But mostly we could help each other, listen to each other with this understanding of being in the same place and time in life.  Freelancing is an emotional rollercoaster and being there for one another was such a gift. One I will never be able to replace. 

Thank you, Carol, for our special friendship.  I will miss you every day my fellow Klickster!

Marie Sawicki

I met Carol at Kenyon and Eckhardt in 1980. I was awed by her wit and intelligence and her sense of humor. She did an impersonation of the office manager that was perfect. She did such a good impersonation of this manager that she fooled other people. Over the years, whenever I heard her say “where’s the red chair?” I started to laugh. She always found humor in any given situation and when I think of Carol, I remember her laugh.

And her cooking! On Fire Island, when others were eating burgers and fries, Carol made tortellini with gorgonzola sauce and apple pie. She said her grandmother taught her how to make pie crust. “Don’t overwork the dough!” She had tea parties with the most delicate (and delicious) tea sandwiches and homemade scones with clotted cream and authentic English tea.

In the days before Google, Carol was the one I went to if I couldn’t remember who did what and when. She was a human-computer. She introduced me to parts of NYC that I never knew existed and I’m a native. Bookstores, boutiques, restaurants, movies, neighborhoods, artists, music – Carol was the high and low culture expert or self-professed culture vulture!

We met up again at DDB and worked together for 30 years until 2015. The last time I spoke with her, we spoke about our cats and about books and our book clubs. She told me I had to read the Elena Ferrante series and I trusted her judgment, so I bought the series. She was right. I loved the books.

I recently found a card she sent me, and she illustrated a starry night with the words from “Better Days” by the Kinks:

Here's wishing you the bluest
sky
And hoping something better comes tomorrow
Hoping all the verses rhyme
And the very best of choruses to
Follow all the doubt and sadness
I know that better things are on the way

This may be her message to us. Rest in peace and light, dear Carol.

Walter Smith

I first met Carol in 1990, where she questioned me about my work, my point of view, my experience. I would regularly show her my work, making use of her open-door to me. Eventually, Carol brought me in for a big print job with what was to be my first official directing project. She asked me questions relating to early work from conversations years ago, remembering every last bit. Carol was impressive. She was smart, calm, and had a great sense of humor. When she hired you, she trusted you – and that is everything.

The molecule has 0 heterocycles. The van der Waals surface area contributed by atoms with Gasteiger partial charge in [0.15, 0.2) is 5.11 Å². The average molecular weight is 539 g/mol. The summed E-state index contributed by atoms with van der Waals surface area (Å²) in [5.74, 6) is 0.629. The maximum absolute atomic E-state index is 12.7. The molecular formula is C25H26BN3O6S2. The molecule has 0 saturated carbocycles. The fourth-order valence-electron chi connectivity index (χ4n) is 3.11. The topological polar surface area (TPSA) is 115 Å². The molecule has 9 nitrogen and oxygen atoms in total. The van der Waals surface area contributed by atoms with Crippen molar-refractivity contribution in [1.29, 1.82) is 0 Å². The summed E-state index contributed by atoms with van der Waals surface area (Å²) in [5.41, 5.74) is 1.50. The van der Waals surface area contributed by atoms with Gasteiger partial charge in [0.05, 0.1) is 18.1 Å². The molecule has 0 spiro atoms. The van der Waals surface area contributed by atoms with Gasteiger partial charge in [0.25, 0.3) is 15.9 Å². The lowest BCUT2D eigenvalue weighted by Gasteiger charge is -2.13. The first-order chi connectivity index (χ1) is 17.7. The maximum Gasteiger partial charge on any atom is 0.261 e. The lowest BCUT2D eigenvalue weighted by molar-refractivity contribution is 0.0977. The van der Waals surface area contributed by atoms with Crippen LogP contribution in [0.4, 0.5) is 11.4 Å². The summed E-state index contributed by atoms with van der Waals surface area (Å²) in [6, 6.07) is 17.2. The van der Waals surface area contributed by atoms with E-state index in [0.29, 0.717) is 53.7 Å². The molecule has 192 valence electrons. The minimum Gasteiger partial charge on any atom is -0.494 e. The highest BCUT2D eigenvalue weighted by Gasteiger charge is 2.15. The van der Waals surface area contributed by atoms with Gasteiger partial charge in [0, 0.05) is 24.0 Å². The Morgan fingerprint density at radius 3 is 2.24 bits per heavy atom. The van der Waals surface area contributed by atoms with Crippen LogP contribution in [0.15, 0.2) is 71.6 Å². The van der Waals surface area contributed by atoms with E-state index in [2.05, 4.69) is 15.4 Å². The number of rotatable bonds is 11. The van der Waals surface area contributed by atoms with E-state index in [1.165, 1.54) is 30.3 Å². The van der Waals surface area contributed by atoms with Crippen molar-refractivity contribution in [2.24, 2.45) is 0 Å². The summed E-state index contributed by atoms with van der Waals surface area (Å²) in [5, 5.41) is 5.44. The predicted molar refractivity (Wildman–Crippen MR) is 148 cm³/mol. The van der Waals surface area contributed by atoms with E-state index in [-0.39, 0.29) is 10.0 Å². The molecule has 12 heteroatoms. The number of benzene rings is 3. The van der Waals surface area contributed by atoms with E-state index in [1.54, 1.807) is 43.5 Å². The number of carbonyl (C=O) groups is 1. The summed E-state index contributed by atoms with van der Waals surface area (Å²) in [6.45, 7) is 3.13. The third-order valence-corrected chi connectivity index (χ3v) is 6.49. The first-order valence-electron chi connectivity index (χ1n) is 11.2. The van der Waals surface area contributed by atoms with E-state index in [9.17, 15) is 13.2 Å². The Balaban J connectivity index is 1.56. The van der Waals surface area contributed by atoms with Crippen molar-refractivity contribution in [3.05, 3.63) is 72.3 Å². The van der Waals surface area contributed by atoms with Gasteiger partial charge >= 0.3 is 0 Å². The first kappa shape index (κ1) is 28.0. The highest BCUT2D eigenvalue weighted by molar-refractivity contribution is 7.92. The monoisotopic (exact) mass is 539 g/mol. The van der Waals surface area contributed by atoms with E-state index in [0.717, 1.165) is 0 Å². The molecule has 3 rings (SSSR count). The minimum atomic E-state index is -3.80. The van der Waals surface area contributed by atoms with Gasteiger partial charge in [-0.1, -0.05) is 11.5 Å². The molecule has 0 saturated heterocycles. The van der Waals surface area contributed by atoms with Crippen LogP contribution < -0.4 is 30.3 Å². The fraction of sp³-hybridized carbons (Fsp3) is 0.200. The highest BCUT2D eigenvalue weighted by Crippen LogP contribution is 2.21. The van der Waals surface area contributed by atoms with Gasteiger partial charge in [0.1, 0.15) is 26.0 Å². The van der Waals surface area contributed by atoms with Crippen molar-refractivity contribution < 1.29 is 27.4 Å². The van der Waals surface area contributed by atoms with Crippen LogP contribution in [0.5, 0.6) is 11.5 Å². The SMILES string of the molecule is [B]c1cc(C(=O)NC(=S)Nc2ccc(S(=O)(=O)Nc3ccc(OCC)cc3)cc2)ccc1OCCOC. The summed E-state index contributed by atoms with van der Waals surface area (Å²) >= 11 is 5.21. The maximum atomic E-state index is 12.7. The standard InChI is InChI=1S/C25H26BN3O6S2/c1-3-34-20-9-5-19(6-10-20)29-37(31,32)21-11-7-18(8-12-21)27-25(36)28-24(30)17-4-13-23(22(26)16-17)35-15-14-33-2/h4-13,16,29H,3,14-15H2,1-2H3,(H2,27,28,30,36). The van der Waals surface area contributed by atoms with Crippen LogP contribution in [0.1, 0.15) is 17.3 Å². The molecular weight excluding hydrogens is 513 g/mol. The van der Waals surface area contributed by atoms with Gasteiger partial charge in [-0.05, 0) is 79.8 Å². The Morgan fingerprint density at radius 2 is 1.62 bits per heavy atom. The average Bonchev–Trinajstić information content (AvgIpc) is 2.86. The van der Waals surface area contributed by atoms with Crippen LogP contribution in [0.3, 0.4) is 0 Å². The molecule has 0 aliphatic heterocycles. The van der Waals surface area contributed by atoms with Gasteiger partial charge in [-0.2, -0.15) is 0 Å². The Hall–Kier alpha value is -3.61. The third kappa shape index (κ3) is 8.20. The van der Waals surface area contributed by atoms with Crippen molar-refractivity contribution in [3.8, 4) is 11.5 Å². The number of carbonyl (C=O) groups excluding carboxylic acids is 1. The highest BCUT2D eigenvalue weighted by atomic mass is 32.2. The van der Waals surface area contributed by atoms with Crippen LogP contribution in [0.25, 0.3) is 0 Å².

Mitch Tepper & Olga Zeltser

Mitch: I met Carol five years ago and enjoyed working with her. She was very kind, with a warm smile, and always could make me laugh. I will miss her.

Olga: We are grateful to have had the opportunity to work with and get to know Carol. She was a fun and tender-hearted, sardonically witty, eminently trustworthy woman who was a big part of our production family here at LINK9 for a long time. She is missed and in our thoughts.

Adrian Mueller

 I met Carol for the first time in 2004 when we worked together on our first project.  Carol and Jane Piampiano were a terrific duo at DDB and it was evident that they enjoyed the process. Over the last 15 years, we had many more encounters, on and off work and she became one of my most favorite people within the industry.  She was experienced and knowledgeable, kind and fair.  Even during hectic times, she never seemed to forget what was most important and her calm demeanor provided a steady compass for all to follow.  Our last shoot together was in 2017, a large production with lots of moving parts.  Despite that, it felt like a stress-free environment, thanks to her.  I will miss her and the humanity she brought to all our interactions. We love you, Carol!